Mushrooms have long held a special place in the world of culinary delights. From the delicate…
The Reishi Mushroom is popular with medicinal usage in China for over 2,000 years. While people believed in ancient China it had anti-aging properties, today’s clinical studies have seemed to confirm this belief even further.
The Chinese name of this mushroom is Ling Chih or Lingzhi and the scientific name is Ganoderma lucidum. The word Ling Chih written in the same Chinese characters but pronounced in Japan becomes Reishi. Most people in America will call it by its Japanese name.
Back during the Yuan Dynasty there were only about six species of Ganoderma know but ‘now-a-days’ there are over 250 Ganoderma species known worldwide . In this article we will look at the clinical studies and see if this really is the Reishi mushroom.
Reishi Mushroom History
The Reishi actually originated in India and established in China around the 7th to the 3rd century B.C. The mushroom at this point already carried with it the reputation of being a miraculous mushroom and a herb of spiritual potency.
Before the Ch’in Dynasty in China (B.C. 221 – 227) there were no references for this mushroom in Chinese culture even though India introduced it hundreds of years prior.
The great historian Ssu-ma Ch’ien began bursting with talk of this mushroom. There were talks of this majestic mushroom, but no one knew where to find it. They requested the Emperor to go into the mountains alone to find it because it was believed that even the Gods could not easily stumble upon it  and the Emperor might be able to sneak up on it.
While they never did find the red Reishi in the mountains it wasn’t until the Han Dynasty (B.C. 206 – A.D. 220) that the Reishi mushroom was found growing in the Imperial Palace in B.C. 109.
It was also believed that the sacred fungus grew in the home of the immortals on the ‘Three aisles of the blest’ off the coast of China . A voyage was embarked with 100’s of servants to seek out the P’eng-lai (one of the three godly islands of the sea) but they never returned. This island was supposed to have the Reishi mushroom .
Reishi Mushroom Side Effects
The Reishi mushroom was also popular with miraculous properties:
1) To make the dead to rise
2) Bringer of good health and fortune
3) Bringing longevity and life with the immortals
It seems to me that the mushroom got the name of mushroom of immortality because of so much hype and build up of it and not being able to find it for hundreds of years until it finally appeared in the imperial palace.
Additionally, through history the reishi proved to have a powerful spiritual potency that is popular in the meditative experience in Daoism. By eating the germinal spore you will become enlightened and enhanced with a spiritual energy.
Now that we understand the history behind the name, lets take a look at what the clinical studies done on this mushroom show us.
Reishi Mushroom Anti-Aging Benefits for Skin
There have been hundreds of studies on different cases to prove the benefits of the resihi mushroom and there simply won’t be enough room in this article to list them all in detail. Therefore, we will focus on the main benefits and how they relate to being the mushroom of immortality.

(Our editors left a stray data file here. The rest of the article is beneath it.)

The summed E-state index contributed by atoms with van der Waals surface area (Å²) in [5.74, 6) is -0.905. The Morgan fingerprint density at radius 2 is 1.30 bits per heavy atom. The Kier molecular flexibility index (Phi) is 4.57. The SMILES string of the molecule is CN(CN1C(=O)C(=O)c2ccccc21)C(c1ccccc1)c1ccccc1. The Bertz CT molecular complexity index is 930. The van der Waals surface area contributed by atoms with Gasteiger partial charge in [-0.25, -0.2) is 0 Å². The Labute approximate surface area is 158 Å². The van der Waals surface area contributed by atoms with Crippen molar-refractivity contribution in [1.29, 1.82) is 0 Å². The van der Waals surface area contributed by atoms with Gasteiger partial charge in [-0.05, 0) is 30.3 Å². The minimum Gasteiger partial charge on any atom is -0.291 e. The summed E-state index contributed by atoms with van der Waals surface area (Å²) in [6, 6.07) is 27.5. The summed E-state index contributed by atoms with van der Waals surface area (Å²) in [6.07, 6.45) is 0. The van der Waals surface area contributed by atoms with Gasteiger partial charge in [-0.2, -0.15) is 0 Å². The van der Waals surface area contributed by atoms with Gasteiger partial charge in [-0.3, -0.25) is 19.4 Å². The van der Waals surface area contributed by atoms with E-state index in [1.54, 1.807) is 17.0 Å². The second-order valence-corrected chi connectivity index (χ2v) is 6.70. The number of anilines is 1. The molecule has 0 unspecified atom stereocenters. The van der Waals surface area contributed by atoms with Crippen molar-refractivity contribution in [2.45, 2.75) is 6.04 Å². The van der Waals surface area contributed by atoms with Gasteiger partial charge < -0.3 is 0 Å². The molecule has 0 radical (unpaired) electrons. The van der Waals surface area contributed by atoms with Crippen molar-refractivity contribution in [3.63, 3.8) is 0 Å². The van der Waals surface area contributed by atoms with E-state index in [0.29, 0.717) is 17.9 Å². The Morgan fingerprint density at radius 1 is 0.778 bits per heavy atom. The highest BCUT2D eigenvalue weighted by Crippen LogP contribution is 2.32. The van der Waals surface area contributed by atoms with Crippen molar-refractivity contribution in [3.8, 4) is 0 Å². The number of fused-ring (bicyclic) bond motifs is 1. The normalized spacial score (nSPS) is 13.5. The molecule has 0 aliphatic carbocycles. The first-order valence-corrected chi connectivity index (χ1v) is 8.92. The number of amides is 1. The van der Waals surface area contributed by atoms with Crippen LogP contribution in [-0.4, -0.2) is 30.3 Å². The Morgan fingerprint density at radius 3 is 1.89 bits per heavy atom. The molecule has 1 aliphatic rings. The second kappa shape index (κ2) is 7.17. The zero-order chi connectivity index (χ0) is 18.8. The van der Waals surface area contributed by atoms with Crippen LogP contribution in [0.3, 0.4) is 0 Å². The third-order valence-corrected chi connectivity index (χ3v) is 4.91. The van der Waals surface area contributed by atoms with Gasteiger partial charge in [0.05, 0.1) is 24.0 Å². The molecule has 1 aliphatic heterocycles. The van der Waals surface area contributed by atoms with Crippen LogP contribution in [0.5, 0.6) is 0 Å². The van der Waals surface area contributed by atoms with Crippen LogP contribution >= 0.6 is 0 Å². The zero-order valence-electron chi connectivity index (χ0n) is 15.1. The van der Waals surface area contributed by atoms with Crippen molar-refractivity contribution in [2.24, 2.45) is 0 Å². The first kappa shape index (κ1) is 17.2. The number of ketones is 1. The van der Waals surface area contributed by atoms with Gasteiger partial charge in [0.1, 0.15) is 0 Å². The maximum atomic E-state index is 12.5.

When looking at one clinical study done where mice were given resihi extract it increased their lifespan by more than 20% . Considering the lifespan of mice is only 1 to 3 years that is equivalent to a 7 to 16-year increase in humans .
Research has shown that there are three specific compounds found in the Reishi mushroom responsible for its powerful anti-aging benefits :
1) Polysaccharides: Anticancer benefits, stabilize blood vessel formation, immune system boosting.
2) Triterpenes: Liver protection, blood pressure lowering, Cholesterol lowering, preventing heart attack and stroke by stopping platelet clumping, prevents allergic reactions and anticancer benefits.
3) Ganoderma Lucidum Peptide: Extremely potent antioxidant whose benefits are still being studied.
Let’s see how the Reishi specifically helps the body to fight off aging…
You see aging is really a combination two main things that happen in the body to include:
1) Hormone levels slowly declining as we age.
2) Cells constantly being damage and repaired over the years. Cells can only be repaired correctly a certain number of times before they start to be made incorrectly and cancer forms.
That means in order to stop the aging process we need to keep our hormone levels high and prevent cellular damage as well as increase how many times our cells can be repaired correctly.
The Reishi mushroom has been proven to be a powerful hormone regulator it has been proven in many studies to prevent the oxidative damage to the cells, protect the cellular DNA as well as protecting the mitochondria which is what provides your body energy on a cellular level [10-12].
Furthermore, the Reishi has shown to be one of the most powerful mushrooms in regards to its antioxidant characteristics and actually boosts your bodies antioxidant capacity overall [7-9].
In addition to having these specific benefits to lengthen you lifespan directly, take a look at another article below that shows other major health benefits this mushroom offers that could save your life and help you to live longer as well…